Venezuela Reaches Landmark 75% Debt Retirement

Venezuela retired 75% of February’s announced purchase of Brady Bonds, lowering its foreign debt, and intends to finish the buy-back by May.

Caracas, Venezuela, April 18, 2006—After almost a year of buying billions of dollars in Argentine bonds, Venezuela moves to buy back its own, saving, according to the Ministry of Finance, $676 million in debt repayments in 2006.  

Venezuela announced in late February it would retire 3.9 billion dollars in Brady bonds, which would have matured in 2020. Last week the Ministry of Finance announced that 75 percent of the purchase had been made. The remaining sum is expected to be bought back by the end of May.

According to the Ministry, the retiring of bonds will lead to the reduction of total public debt as a percent of GDP to 32 percent, falling over a three and a third percentage points. This, along with the payback of $779 million to multilateral organizations, is part of Venezuela’s overall plan a 15 percent reduction in external debt to 21 percent of GDP by the end of the year, the Minister of Finance told the press in February. At the end of 2005, external debt stood at 23 percent.

“The goal of this plan to reduce public debt the freeing up of monetary flows which will be used to increase the disposable resources for public investment, support of private sector activity, and, even more importantly, the possibility to expand the programs of social spending in education, health and food access,” said an April 12 Finance Ministry press release.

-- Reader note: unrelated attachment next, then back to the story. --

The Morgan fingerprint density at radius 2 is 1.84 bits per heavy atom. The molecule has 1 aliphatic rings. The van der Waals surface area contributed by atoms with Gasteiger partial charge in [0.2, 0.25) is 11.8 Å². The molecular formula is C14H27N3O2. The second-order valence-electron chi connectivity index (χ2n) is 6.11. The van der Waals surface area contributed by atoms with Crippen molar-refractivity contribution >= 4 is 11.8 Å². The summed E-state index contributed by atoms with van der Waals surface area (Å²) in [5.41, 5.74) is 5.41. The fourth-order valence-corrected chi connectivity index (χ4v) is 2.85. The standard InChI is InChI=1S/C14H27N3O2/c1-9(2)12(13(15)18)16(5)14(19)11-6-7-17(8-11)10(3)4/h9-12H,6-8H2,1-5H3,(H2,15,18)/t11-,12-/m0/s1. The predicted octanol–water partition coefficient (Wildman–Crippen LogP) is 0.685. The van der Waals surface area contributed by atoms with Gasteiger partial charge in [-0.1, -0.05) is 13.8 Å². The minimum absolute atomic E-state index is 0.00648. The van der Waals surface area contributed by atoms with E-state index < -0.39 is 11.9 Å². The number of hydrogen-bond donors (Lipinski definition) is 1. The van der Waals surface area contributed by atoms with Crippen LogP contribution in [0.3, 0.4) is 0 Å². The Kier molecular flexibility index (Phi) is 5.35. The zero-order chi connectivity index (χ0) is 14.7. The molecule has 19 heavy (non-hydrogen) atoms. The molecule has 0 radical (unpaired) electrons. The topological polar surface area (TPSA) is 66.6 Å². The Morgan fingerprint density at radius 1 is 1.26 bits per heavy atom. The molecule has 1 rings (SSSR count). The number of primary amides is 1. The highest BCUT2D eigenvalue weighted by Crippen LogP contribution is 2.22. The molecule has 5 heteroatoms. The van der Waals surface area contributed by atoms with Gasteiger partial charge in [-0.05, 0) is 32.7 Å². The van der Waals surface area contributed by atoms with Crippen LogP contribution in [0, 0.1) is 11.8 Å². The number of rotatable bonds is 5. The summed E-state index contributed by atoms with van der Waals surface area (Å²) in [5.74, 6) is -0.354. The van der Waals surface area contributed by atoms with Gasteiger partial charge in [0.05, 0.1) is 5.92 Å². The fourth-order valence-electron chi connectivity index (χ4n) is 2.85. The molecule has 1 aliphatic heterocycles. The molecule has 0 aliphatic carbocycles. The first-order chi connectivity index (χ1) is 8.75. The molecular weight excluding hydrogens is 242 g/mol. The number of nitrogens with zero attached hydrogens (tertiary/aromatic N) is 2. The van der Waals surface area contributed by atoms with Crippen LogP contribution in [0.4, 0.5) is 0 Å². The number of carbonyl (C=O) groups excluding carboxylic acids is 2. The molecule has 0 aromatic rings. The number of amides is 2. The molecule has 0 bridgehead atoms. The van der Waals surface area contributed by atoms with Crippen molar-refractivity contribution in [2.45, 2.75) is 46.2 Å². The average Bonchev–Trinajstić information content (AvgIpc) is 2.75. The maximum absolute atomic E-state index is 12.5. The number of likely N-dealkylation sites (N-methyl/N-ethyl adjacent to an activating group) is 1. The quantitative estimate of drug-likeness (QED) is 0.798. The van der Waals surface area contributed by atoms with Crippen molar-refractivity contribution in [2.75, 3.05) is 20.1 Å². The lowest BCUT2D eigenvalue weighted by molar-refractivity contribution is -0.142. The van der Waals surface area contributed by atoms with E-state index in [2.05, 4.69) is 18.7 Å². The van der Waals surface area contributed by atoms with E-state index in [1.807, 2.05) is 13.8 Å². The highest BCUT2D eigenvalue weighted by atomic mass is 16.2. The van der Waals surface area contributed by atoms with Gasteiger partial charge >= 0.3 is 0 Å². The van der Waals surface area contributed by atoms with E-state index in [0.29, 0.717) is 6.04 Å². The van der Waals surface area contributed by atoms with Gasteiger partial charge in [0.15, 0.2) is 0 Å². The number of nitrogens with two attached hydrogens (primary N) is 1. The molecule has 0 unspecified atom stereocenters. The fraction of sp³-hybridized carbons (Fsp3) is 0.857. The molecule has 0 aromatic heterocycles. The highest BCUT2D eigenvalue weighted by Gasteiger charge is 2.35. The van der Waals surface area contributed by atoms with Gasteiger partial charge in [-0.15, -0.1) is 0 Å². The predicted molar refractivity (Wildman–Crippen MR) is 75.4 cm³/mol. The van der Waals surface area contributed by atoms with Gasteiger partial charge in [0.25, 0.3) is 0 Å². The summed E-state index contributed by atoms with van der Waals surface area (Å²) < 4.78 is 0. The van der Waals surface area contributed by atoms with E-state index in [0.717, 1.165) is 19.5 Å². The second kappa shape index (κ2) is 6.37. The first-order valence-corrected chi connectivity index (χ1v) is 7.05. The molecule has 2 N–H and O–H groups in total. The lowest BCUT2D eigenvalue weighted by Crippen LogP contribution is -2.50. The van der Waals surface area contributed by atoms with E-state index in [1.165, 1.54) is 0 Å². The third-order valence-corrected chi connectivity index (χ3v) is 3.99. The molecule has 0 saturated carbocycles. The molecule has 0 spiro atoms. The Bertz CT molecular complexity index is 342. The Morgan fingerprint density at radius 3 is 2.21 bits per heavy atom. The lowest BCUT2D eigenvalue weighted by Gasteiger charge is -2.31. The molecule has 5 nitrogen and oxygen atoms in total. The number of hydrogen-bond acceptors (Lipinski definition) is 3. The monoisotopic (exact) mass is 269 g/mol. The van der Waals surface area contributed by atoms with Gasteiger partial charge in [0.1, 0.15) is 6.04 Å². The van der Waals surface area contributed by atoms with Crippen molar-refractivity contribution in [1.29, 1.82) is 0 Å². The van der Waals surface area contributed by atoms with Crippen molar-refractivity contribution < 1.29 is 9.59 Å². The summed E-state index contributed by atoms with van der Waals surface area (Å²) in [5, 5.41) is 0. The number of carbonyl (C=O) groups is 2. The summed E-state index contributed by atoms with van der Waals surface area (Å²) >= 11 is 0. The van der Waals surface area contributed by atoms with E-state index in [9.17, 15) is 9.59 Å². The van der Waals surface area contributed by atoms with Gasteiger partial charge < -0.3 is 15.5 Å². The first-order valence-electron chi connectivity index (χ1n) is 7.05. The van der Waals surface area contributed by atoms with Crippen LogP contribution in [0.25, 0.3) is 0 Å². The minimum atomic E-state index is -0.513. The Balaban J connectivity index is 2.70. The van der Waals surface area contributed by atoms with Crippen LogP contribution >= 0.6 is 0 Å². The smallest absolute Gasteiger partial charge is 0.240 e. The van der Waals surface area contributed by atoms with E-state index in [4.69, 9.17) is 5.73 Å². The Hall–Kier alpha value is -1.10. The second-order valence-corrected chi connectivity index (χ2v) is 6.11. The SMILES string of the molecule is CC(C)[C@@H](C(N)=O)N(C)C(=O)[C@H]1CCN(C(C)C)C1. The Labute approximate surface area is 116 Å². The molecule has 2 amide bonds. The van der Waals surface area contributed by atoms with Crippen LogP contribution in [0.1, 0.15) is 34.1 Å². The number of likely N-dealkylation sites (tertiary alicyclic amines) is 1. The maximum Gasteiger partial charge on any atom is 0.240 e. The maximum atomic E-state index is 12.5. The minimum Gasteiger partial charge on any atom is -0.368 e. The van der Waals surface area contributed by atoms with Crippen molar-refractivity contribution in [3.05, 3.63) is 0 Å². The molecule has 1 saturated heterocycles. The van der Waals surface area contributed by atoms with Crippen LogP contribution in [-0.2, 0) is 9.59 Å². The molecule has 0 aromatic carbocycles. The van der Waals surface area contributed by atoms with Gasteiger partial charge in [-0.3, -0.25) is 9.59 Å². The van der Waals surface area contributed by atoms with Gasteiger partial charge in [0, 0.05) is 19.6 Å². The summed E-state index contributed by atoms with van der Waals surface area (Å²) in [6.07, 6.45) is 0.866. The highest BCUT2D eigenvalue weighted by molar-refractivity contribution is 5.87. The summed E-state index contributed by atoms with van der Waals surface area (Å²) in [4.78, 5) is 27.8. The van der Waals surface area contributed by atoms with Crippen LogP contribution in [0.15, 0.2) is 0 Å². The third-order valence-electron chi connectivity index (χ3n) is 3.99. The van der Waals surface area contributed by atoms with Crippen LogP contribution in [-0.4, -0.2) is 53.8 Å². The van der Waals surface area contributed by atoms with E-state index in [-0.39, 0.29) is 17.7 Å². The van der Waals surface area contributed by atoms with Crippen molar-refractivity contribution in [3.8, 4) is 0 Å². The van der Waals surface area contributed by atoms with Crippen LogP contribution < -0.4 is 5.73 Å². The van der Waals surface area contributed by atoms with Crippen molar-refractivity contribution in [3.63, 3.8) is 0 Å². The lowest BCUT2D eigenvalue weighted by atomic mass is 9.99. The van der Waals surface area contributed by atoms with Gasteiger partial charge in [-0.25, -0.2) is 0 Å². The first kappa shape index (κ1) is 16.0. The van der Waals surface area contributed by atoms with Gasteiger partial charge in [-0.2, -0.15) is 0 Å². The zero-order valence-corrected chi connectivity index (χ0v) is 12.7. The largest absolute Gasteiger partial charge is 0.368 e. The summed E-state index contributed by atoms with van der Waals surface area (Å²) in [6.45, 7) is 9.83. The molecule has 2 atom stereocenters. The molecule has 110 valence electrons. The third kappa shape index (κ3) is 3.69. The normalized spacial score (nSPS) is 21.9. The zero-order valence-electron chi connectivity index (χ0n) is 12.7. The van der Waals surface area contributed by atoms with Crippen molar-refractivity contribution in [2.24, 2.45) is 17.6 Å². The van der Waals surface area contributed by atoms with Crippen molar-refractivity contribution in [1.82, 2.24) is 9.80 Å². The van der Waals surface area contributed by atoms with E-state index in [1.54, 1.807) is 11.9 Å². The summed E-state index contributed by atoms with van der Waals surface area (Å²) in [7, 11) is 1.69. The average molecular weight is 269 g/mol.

Venezuelan President Hugo Chávez has criticized the effects of indebtedness in Latin America, calling it an “unchanging and inextinguishable” because of high interest rates and an “evil burden” that takes away from social spending.

The Venezuelan government has also committed to helping Argentina rebuild its reserves after paying back the IMF early. Thus far the government has bought over $2 billion in Argentine debt over the past year, and is expected to buy more. The moves away from regional external debt seem to be part of a movement toward Latin American financial stronghold independent of Washington. Between 1980 and 2000, under the guidance of the IMF, the region saw an almost 8 fold decrease in economic growth over the previous 20 years, according to a study of the Washington-based Center for Economic and Policy Research.

Venezuela’s ability to pay down debt is due in part to a rapidly growing economy, which has flourished in the wake of high oil prices and generous government social spending.